By the fifth, the softness was still there but there was also a little sharpening around the edges beginning, which I think heralded the leaves being about to reach their limit.
I went ahead and did one more steep after that, by which this was still flavorful but starting to taste more ordinary, for lack of a better word.
Still probably the best Taiwan oolong I’ve tasted to this point, as its rating reflects.
Flavors: Almond, Hazelnut, Smooth, Stonefruits
Sipdown no. 175. A sample.
I am really enjoying the oolong samples from Life in Teacup. I’ve been wanting to try them, but I wanted to be sure I had the time to really do them justice and I’ve been fortunate to be able to spend some time with them recently.
The dry leaves are dark green and tightly rolled. They have a scent that reminded me of asparagus, fluctuating with a grassy, hay-like aroma.
Indeed, “fluctuates” is a word that describes this tea pretty accurately. I steeped this in the gaiwan at 195F for six steeps, starting at 15 seconds and increasing in 5 second increments, and I found that it moved back and forth in both aroma and flavor between floral and buttery, though with respect to the flavor the butter didn’t come out until the later steeps.
In the earlier steeps, 1, 2, and 3, the flavor was brighter and more “green,” vegetal and strongly floral, even though the aroma had a sort of buttery, milky aspect to it. The buttery flavor didn’t really come out until the last couple of steeps. Even then it wasn’t as strong and creamy as some tieguanyins, but it was still very tasty.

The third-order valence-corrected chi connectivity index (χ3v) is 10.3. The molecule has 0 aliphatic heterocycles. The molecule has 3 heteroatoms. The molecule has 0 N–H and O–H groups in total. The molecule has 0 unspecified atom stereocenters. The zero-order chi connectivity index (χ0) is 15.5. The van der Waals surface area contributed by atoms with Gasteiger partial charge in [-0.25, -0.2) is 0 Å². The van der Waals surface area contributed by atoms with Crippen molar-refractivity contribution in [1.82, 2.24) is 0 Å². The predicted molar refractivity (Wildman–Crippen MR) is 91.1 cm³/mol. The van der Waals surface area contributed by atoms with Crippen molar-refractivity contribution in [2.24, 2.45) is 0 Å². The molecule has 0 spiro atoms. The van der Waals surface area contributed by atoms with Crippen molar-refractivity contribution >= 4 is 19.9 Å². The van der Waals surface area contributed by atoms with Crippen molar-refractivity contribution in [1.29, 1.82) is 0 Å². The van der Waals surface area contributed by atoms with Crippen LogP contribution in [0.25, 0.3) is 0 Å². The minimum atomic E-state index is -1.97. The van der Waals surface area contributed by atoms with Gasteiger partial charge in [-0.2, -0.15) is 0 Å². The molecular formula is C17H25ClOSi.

I liked it a little better than the green jade I had yesterday, but a lot of this has to do with mood. If I was looking for something with a brighter, more green tea like flavor, I’d choose the jade. Something more green oolongy, I’d choose this.
Flavors: Asparagus, Butter, Floral, Milk
Sipdown no. 172. A sample.
Wow, what a pleasant little tea. I didn’t really know what to expect from it, and it was a nice surprise.
The leaves are rolled and green, and they smell fresh and a little grassy in the packet. I steeped them in short infusions in the gaiwan at 195F, starting with 15 seconds after rinsing first.
1. Pale yellow liquor. Vegetal fragrance, a little like spinach or maybe bok choy. Pleasant vegetal flavor, a bit like a Chinese green tea.